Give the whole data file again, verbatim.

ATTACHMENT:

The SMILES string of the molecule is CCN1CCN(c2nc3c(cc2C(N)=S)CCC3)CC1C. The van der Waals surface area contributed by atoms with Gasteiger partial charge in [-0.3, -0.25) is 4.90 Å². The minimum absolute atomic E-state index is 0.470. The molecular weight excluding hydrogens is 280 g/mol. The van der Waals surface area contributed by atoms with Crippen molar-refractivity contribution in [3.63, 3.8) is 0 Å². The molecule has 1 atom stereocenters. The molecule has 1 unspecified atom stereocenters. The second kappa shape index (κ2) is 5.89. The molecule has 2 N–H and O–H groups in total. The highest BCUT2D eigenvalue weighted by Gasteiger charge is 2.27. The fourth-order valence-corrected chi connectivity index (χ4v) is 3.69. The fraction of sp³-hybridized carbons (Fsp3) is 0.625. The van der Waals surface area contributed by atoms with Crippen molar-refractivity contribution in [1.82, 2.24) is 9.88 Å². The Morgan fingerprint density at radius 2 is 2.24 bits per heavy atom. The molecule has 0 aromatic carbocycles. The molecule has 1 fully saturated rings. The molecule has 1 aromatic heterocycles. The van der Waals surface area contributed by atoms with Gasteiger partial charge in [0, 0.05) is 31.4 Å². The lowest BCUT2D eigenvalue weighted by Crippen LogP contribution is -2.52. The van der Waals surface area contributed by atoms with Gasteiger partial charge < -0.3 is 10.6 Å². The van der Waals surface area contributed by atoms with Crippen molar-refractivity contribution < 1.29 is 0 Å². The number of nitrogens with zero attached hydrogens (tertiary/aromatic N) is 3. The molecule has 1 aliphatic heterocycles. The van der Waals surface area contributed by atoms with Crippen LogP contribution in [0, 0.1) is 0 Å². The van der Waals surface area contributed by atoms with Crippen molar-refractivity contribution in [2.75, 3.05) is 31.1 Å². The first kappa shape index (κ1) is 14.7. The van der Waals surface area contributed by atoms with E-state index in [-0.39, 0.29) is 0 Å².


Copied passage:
The SMILES string of the molecule is CCN1CCN(c2nc3c(cc2C(N)=S)CCC3)CC1C. The van der Waals surface area contributed by atoms with Gasteiger partial charge in [-0.3, -0.25) is 4.90 Å². The minimum absolute atomic E-state index is 0.470. The molecular weight excluding hydrogens is 280 g/mol. The van der Waals surface area contributed by atoms with Crippen molar-refractivity contribution in [3.63, 3.8) is 0 Å². The molecule has 1 atom stereocenters. The molecule has 1 unspecified atom stereocenters. The second kappa shape index (κ2) is 5.89. The molecule has 2 N–H and O–H groups in total. The highest BCUT2D eigenvalue weighted by Gasteiger charge is 2.27. The fourth-order valence-corrected chi connectivity index (χ4v) is 3.69. The fraction of sp³-hybridized carbons (Fsp3) is 0.625. The van der Waals surface area contributed by atoms with Crippen molar-refractivity contribution in [1.82, 2.24) is 9.88 Å². The Morgan fingerprint density at radius 2 is 2.24 bits per heavy atom. The molecule has 0 aromatic carbocycles. The molecule has 1 fully saturated rings. The molecule has 1 aromatic heterocycles. The van der Waals surface area contributed by atoms with Gasteiger partial charge in [0, 0.05) is 31.4 Å². The lowest BCUT2D eigenvalue weighted by Crippen LogP contribution is -2.52. The van der Waals surface area contributed by atoms with Gasteiger partial charge < -0.3 is 10.6 Å². The van der Waals surface area contributed by atoms with Crippen molar-refractivity contribution < 1.29 is 0 Å². The number of nitrogens with zero attached hydrogens (tertiary/aromatic N) is 3. The molecule has 1 aliphatic heterocycles. The van der Waals surface area contributed by atoms with Crippen LogP contribution in [0, 0.1) is 0 Å². The van der Waals surface area contributed by atoms with Crippen molar-refractivity contribution in [2.75, 3.05) is 31.1 Å². The first kappa shape index (κ1) is 14.7. The van der Waals surface area contributed by atoms with E-state index in [-0.39, 0.29) is 0 Å².